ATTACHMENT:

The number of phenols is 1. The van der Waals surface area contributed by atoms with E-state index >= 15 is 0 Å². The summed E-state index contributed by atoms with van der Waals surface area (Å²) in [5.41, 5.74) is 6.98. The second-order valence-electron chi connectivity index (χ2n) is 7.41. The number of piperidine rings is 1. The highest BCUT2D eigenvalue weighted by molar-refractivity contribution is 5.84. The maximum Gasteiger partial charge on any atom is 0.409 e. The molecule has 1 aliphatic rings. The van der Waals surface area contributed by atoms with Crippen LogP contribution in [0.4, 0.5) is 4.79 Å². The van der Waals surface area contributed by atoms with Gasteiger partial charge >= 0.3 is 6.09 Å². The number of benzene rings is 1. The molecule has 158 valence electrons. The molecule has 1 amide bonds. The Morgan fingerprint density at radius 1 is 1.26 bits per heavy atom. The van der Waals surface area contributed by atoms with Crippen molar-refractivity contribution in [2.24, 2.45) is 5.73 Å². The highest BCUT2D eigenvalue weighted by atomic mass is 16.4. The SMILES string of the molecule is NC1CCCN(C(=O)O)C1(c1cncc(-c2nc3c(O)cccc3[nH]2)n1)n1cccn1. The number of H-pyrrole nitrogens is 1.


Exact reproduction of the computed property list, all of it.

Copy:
The number of phenols is 1. The van der Waals surface area contributed by atoms with E-state index >= 15 is 0 Å². The summed E-state index contributed by atoms with van der Waals surface area (Å²) in [5.41, 5.74) is 6.98. The second-order valence-electron chi connectivity index (χ2n) is 7.41. The number of piperidine rings is 1. The highest BCUT2D eigenvalue weighted by molar-refractivity contribution is 5.84. The maximum Gasteiger partial charge on any atom is 0.409 e. The molecule has 1 aliphatic rings. The van der Waals surface area contributed by atoms with Crippen LogP contribution in [0.4, 0.5) is 4.79 Å². The van der Waals surface area contributed by atoms with Gasteiger partial charge >= 0.3 is 6.09 Å². The number of benzene rings is 1. The molecule has 158 valence electrons. The molecule has 1 amide bonds. The Morgan fingerprint density at radius 1 is 1.26 bits per heavy atom. The van der Waals surface area contributed by atoms with Crippen molar-refractivity contribution in [2.24, 2.45) is 5.73 Å². The highest BCUT2D eigenvalue weighted by atomic mass is 16.4. The SMILES string of the molecule is NC1CCCN(C(=O)O)C1(c1cncc(-c2nc3c(O)cccc3[nH]2)n1)n1cccn1. The number of H-pyrrole nitrogens is 1.